GtkgEvasEvHSelectable*    o  = ...;
GtkgEvasObjCollection*    col = 0;

gboolean yn = gevasevh_group_selector_isinsel(ev,o);
col = gevasevh_group_selector_get_collection( ev );
gevas_obj_collection_move_relative( col, 100, 200 );

In addition, some objects, such as geTransAlphaWipe, were created to perform image transitions before Edje existed. Although Edje is the way of the future, the alphawipe code allows you to perform a common simple transition without involving Edje. This is used in gevasanim to create a sprite-like object that transitions between its frames using alpha blending.

The xxx_from_metadata() functions in gEvas allow you to set up location, image filename, visibility and other attributes for a new object using a single string. Both the from_metadata() and the transition code duplicate functionality now also available in Edje:


sprite = gevas_sprite_new( GTK_GEVAS(gevas) );

for( i=1; i<frame_count; ++i )
{
 gchar* md = g_strdup_printf(
   "cell%ld.png?x=120&y=120&visible=0&fill_size=1"
   ,i);
 gi = gevasimage_new_from_metadata( GTK_GEVAS(gevas), md );
 g_free( md );
 gevas_sprite_add( sprite, GTK_GEVASOBJ( gi ) );
}

gevas_sprite_set_default_frame_delay( sprite,2000 );
gevas_sprite_play_forever( sprite );

/* frame transitions */
geTransAlphaWipe* trans = 0;
trans = gevastrans_alphawipe_new();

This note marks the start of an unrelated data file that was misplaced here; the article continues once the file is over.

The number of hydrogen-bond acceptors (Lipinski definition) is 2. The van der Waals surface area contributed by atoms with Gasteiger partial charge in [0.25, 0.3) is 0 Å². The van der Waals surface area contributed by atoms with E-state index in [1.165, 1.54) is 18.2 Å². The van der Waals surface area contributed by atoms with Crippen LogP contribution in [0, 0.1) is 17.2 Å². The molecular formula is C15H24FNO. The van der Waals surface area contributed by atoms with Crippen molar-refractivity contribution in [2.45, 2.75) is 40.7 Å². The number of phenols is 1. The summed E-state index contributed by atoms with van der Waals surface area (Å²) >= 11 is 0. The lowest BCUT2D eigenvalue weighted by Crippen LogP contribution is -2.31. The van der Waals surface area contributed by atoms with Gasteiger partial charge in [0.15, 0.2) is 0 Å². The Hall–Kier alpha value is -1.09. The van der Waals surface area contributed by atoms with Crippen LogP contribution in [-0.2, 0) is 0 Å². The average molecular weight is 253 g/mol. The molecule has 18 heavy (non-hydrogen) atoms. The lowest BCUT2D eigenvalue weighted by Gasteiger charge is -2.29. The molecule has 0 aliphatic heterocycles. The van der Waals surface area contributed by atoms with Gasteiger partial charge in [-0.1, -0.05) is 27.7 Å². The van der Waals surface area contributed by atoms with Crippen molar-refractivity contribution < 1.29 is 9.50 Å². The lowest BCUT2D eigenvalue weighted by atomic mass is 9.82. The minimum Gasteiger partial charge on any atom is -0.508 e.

for( i=0; i<frame_count; ++i )
 gevas_sprite_set_transition_function(
     sprite, i, trans );

For the grand finale, I put an Edje object onto the gEvas canvas. The client I created to demonstrate for this article is demo/gevasedje in the gEvas distribution. The interesting parts are shown below. The Edje itself has an Enlightenment logo that spins around and one that throbs under mouse clicks:


/* init engines */
ecore_init();
edje_init();
gtk_init(&argc, &argv);

...
gevas = ...;
/* allow edje to update the canvas as well */
gevas_setup_ecore( (GtkgEvas*)gevas );

/* place an edje object */
GtkgEvasEdje* gedje
 = gevasedje_new_with_canvas( gevas );

/* eet files can contain many edje objects */
gevasedje_set_file( gedje, "e_logo.eet", "test" );
go = GTK_GEVASOBJ(gedje);
gevasobj_move(      go, 300, 300 );
gevasobj_resize(    go, 370, 350 );
gevasobj_set_layer( go, 10 );
gevasobj_show(      go );

______________________

Webinar
One Click, Universal Protection: Implementing Centralized Security Policies on Linux Systems

As Linux continues to play an ever increasing role in corporate data centers and institutions, ensuring the integrity and protection of these systems must be a priority. With 60% of the world's websites and an increasing share of organization's mission-critical workloads running on Linux, failing to stop malware and other advanced threats on Linux can increasingly impact an organization's reputation and bottom line.

Learn More

Sponsored by Bit9

Webinar
Linux Backup and Recovery Webinar

Most companies incorporate backup procedures for critical data, which can be restored quickly if a loss occurs. However, fewer companies are prepared for catastrophic system failures, in which they lose all data, the entire operating system, applications, settings, patches and more, reducing their system(s) to “bare metal.” After all, before data can be restored to a system, there must be a system to restore it to.

In this one hour webinar, learn how to enhance your existing backup strategies for better disaster recovery preparedness using Storix System Backup Administrator (SBAdmin), a highly flexible bare-metal recovery solution for UNIX and Linux systems.

Learn More

Sponsored by Storix